"So you permit, Madame, that I should bring my friend Dechartre? He has a great desire to know you, and I hope he will not displease you. There is life in his mind. He is full of ideas."
"Oh, I do not ask for so much," Madame Martin said. "People that are natural and show themselves as they are rarely bore me, and sometimes they amuse me."
When Paul Vence had gone, Le Menil listened until the noise of footsteps had vanished; then, coming nearer:
"To-morrow, at three o'clock? Do you still love me?"
He asked her to reply while they were alone. She answered that it was late, that she expected no more visitors, and that no one except her husband would come.
He entreated. Then she said:
"I shall be free to-morrow all day. Wait for me at three o'clock."
He thanked her with a look. Then, placing himself on at the other side of the chimney, he asked who was that Dechartre whom she wished introduced to her.
"I do not wish him to be introduced to me. He is to be introduced to me.
He is a sculptor."
He deplored the fact that she needed to see new faces, adding:
"A sculptor? They are usually brutal."
"Oh, but this one does so little sculpture! But if it annoys you that I should meet him, I will not do so."
"I should be sorry if society took any part of the time you might give to me."
"My friend, you can not complain of that. I did not even go to Madame
"You are right to show yourself there as little as possible. It is not a house for you."
He explained. All the women that went there had had some spicy adventure which was known and talked about. Besides, Madame Meillan favored intrigue. He gave examples. Madame Martin, however, her hands extended on the arms of the chair in charming restfulness, her head inclined, looked at the dying embers in the grate. Her thoughtful mood had flown. Nothing of it remained on her face, a little saddened, nor in her languid body, more desirable than ever in the quiescence of her mind. She kept for a while a profound immobility, which added to her personal attraction the charm of things that art had created.
He asked her of what she was thinking. Escaping the magic of the blaze in the ashes, she said:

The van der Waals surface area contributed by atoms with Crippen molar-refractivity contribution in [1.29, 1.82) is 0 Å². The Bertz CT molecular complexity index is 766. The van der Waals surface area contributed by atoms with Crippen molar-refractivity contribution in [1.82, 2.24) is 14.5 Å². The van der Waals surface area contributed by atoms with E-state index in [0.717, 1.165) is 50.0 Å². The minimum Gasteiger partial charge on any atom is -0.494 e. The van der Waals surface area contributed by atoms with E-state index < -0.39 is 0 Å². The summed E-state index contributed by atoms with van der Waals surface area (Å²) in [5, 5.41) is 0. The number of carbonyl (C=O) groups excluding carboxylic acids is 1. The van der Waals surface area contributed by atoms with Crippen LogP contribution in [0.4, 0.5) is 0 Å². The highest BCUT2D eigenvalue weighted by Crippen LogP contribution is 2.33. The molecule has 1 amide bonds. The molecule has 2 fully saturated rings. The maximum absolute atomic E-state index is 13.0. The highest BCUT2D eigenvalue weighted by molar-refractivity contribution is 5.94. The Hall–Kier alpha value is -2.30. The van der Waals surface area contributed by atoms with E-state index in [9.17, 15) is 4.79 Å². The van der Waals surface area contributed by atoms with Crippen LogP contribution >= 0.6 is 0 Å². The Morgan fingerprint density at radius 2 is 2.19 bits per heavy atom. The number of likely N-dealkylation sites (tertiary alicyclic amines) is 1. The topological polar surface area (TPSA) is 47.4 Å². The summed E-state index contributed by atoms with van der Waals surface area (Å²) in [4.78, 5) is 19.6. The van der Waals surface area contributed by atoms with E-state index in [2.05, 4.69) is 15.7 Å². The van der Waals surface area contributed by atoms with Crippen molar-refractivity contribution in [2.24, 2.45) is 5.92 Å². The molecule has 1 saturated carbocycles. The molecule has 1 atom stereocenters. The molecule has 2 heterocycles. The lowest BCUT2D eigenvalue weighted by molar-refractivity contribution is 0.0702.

"We will go to-morrow, if you wish, to far distant places, to the odd districts where the poor people live. I like the old streets where misery dwells."
He promised to satisfy her taste, although he let her know that he thought it absurd. The walks that she led him sometimes bored him, and he thought them dangerous. People might see them.
"And since we have been successful until now in not causing gossip—"
She shook her head.
"Do you think that people have not talked about us? Whether they know or do not know, they talk. Not everything is known, but everything is said."
She relapsed into her dream. He thought her discontented, cross, for some reason which she would not tell. He bent upon her beautiful, grave eyes which reflected the light of the grate. But she reassured him.
"I do not know whether any one talks about me. And what do I care?
He left her. He was going to dine at the club, where a friend was waiting for him. She followed him with her eyes, with peaceful sympathy. Then she began again to read in the ashes.
She saw in them the days of her childhood; the castle wherein she had passed the sweet, sad summers; the dark and humid park; the pond where slept the green water; the marble nymphs under the chestnut-trees, and the bench on which she had wept and desired death. To-day she still ignored the cause of her youthful despair, when the ardent awakening of her imagination threw her into a troubled maze of